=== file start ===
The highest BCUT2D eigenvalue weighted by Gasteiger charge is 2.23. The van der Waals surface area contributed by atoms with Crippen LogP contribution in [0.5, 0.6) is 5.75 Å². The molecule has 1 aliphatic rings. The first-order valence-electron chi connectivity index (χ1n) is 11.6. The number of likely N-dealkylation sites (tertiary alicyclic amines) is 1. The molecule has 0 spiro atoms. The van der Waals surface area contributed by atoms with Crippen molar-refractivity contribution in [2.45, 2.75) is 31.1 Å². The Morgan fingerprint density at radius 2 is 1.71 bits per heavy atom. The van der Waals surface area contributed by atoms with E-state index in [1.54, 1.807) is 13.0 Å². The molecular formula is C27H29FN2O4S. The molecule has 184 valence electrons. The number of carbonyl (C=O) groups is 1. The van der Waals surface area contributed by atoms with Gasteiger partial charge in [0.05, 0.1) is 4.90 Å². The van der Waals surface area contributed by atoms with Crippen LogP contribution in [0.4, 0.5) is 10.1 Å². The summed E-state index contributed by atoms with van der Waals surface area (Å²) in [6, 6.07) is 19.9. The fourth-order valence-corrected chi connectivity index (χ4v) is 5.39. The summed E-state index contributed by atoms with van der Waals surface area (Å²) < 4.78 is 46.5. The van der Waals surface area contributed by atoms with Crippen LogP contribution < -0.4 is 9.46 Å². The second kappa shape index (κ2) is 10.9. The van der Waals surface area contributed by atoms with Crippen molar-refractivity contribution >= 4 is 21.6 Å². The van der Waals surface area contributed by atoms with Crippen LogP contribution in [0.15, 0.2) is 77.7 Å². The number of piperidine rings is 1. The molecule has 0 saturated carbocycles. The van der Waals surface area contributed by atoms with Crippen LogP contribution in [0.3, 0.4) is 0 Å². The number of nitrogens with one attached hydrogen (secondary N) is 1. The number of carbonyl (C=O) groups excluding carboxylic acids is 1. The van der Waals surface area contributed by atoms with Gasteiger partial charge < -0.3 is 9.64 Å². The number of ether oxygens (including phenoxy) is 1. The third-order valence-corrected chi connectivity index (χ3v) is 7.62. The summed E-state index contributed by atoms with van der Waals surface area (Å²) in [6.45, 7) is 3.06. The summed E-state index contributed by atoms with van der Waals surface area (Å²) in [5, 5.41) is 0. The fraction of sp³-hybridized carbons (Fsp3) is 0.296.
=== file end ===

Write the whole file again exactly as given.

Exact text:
The highest BCUT2D eigenvalue weighted by Gasteiger charge is 2.23. The van der Waals surface area contributed by atoms with Crippen LogP contribution in [0.5, 0.6) is 5.75 Å². The molecule has 1 aliphatic rings. The first-order valence-electron chi connectivity index (χ1n) is 11.6. The number of likely N-dealkylation sites (tertiary alicyclic amines) is 1. The molecule has 0 spiro atoms. The van der Waals surface area contributed by atoms with Crippen molar-refractivity contribution in [2.45, 2.75) is 31.1 Å². The Morgan fingerprint density at radius 2 is 1.71 bits per heavy atom. The van der Waals surface area contributed by atoms with E-state index in [1.54, 1.807) is 13.0 Å². The molecular formula is C27H29FN2O4S. The molecule has 184 valence electrons. The number of carbonyl (C=O) groups is 1. The van der Waals surface area contributed by atoms with Gasteiger partial charge in [0.05, 0.1) is 4.90 Å². The van der Waals surface area contributed by atoms with Crippen LogP contribution in [0.4, 0.5) is 10.1 Å². The summed E-state index contributed by atoms with van der Waals surface area (Å²) in [6, 6.07) is 19.9. The fourth-order valence-corrected chi connectivity index (χ4v) is 5.39. The summed E-state index contributed by atoms with van der Waals surface area (Å²) < 4.78 is 46.5. The van der Waals surface area contributed by atoms with Crippen LogP contribution < -0.4 is 9.46 Å². The second kappa shape index (κ2) is 10.9. The van der Waals surface area contributed by atoms with Crippen molar-refractivity contribution >= 4 is 21.6 Å². The van der Waals surface area contributed by atoms with Crippen LogP contribution in [0.15, 0.2) is 77.7 Å². The number of piperidine rings is 1. The molecule has 0 saturated carbocycles. The van der Waals surface area contributed by atoms with Crippen LogP contribution in [0.3, 0.4) is 0 Å². The number of nitrogens with one attached hydrogen (secondary N) is 1. The number of carbonyl (C=O) groups excluding carboxylic acids is 1. The van der Waals surface area contributed by atoms with Gasteiger partial charge < -0.3 is 9.64 Å². The number of ether oxygens (including phenoxy) is 1. The third-order valence-corrected chi connectivity index (χ3v) is 7.62. The summed E-state index contributed by atoms with van der Waals surface area (Å²) in [6.45, 7) is 3.06. The summed E-state index contributed by atoms with van der Waals surface area (Å²) in [5, 5.41) is 0. The fraction of sp³-hybridized carbons (Fsp3) is 0.296.